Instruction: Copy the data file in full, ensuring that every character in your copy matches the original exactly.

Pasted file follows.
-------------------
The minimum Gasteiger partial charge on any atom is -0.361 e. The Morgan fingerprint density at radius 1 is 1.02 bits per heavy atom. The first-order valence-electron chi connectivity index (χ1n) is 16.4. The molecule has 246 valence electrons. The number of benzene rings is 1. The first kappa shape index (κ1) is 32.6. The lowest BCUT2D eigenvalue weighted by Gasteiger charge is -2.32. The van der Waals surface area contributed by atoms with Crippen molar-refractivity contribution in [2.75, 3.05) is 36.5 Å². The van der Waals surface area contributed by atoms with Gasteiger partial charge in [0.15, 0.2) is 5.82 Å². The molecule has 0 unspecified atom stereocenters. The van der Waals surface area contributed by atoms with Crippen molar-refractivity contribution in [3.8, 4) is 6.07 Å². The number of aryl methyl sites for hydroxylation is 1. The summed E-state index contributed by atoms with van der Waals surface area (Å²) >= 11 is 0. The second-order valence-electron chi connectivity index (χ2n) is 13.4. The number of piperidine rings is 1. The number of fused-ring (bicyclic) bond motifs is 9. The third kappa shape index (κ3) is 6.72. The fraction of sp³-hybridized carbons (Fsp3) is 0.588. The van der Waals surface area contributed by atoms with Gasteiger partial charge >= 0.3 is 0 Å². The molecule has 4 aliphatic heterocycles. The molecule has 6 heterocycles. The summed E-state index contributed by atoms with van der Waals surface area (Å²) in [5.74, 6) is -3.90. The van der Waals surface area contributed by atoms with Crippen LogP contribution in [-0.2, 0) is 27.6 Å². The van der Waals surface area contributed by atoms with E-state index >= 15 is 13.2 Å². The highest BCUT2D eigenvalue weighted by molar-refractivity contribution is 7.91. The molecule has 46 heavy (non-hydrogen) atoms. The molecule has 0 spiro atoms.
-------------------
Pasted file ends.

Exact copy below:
The minimum Gasteiger partial charge on any atom is -0.361 e. The Morgan fingerprint density at radius 1 is 1.02 bits per heavy atom. The first-order valence-electron chi connectivity index (χ1n) is 16.4. The molecule has 246 valence electrons. The number of benzene rings is 1. The first kappa shape index (κ1) is 32.6. The lowest BCUT2D eigenvalue weighted by Gasteiger charge is -2.32. The van der Waals surface area contributed by atoms with Crippen molar-refractivity contribution in [2.75, 3.05) is 36.5 Å². The van der Waals surface area contributed by atoms with Gasteiger partial charge in [0.15, 0.2) is 5.82 Å². The molecule has 0 unspecified atom stereocenters. The van der Waals surface area contributed by atoms with Crippen molar-refractivity contribution in [3.8, 4) is 6.07 Å². The number of aryl methyl sites for hydroxylation is 1. The summed E-state index contributed by atoms with van der Waals surface area (Å²) >= 11 is 0. The second-order valence-electron chi connectivity index (χ2n) is 13.4. The number of piperidine rings is 1. The number of fused-ring (bicyclic) bond motifs is 9. The third kappa shape index (κ3) is 6.72. The fraction of sp³-hybridized carbons (Fsp3) is 0.588. The van der Waals surface area contributed by atoms with Gasteiger partial charge >= 0.3 is 0 Å². The molecule has 4 aliphatic heterocycles. The molecule has 6 heterocycles. The summed E-state index contributed by atoms with van der Waals surface area (Å²) in [5.74, 6) is -3.90. The van der Waals surface area contributed by atoms with Crippen LogP contribution in [-0.2, 0) is 27.6 Å². The van der Waals surface area contributed by atoms with E-state index >= 15 is 13.2 Å². The highest BCUT2D eigenvalue weighted by molar-refractivity contribution is 7.91. The molecule has 46 heavy (non-hydrogen) atoms. The molecule has 0 spiro atoms.